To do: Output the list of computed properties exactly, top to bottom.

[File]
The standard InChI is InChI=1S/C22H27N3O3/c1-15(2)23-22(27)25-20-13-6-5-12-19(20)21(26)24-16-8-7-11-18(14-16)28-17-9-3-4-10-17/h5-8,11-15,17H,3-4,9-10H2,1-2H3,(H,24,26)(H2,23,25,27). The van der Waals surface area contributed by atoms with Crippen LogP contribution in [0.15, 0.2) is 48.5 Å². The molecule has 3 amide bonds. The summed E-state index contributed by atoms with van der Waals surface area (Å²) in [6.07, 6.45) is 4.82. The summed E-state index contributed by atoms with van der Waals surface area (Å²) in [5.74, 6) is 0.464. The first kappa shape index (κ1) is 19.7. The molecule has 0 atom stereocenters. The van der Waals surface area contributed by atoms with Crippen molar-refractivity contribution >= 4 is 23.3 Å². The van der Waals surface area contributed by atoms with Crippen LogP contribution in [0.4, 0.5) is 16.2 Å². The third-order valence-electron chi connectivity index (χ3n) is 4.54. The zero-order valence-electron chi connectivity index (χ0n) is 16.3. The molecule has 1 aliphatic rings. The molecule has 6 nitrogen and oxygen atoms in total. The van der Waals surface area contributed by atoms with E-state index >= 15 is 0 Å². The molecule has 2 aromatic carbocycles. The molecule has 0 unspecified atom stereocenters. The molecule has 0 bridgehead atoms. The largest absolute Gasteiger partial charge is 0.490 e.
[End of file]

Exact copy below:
The standard InChI is InChI=1S/C22H27N3O3/c1-15(2)23-22(27)25-20-13-6-5-12-19(20)21(26)24-16-8-7-11-18(14-16)28-17-9-3-4-10-17/h5-8,11-15,17H,3-4,9-10H2,1-2H3,(H,24,26)(H2,23,25,27). The van der Waals surface area contributed by atoms with Crippen LogP contribution in [0.15, 0.2) is 48.5 Å². The molecule has 3 amide bonds. The summed E-state index contributed by atoms with van der Waals surface area (Å²) in [6.07, 6.45) is 4.82. The summed E-state index contributed by atoms with van der Waals surface area (Å²) in [5.74, 6) is 0.464. The first kappa shape index (κ1) is 19.7. The molecule has 0 atom stereocenters. The van der Waals surface area contributed by atoms with Crippen molar-refractivity contribution >= 4 is 23.3 Å². The van der Waals surface area contributed by atoms with Crippen LogP contribution in [0.4, 0.5) is 16.2 Å². The third-order valence-electron chi connectivity index (χ3n) is 4.54. The zero-order valence-electron chi connectivity index (χ0n) is 16.3. The molecule has 1 aliphatic rings. The molecule has 6 nitrogen and oxygen atoms in total. The van der Waals surface area contributed by atoms with E-state index >= 15 is 0 Å². The molecule has 2 aromatic carbocycles. The molecule has 0 unspecified atom stereocenters. The molecule has 0 bridgehead atoms. The largest absolute Gasteiger partial charge is 0.490 e.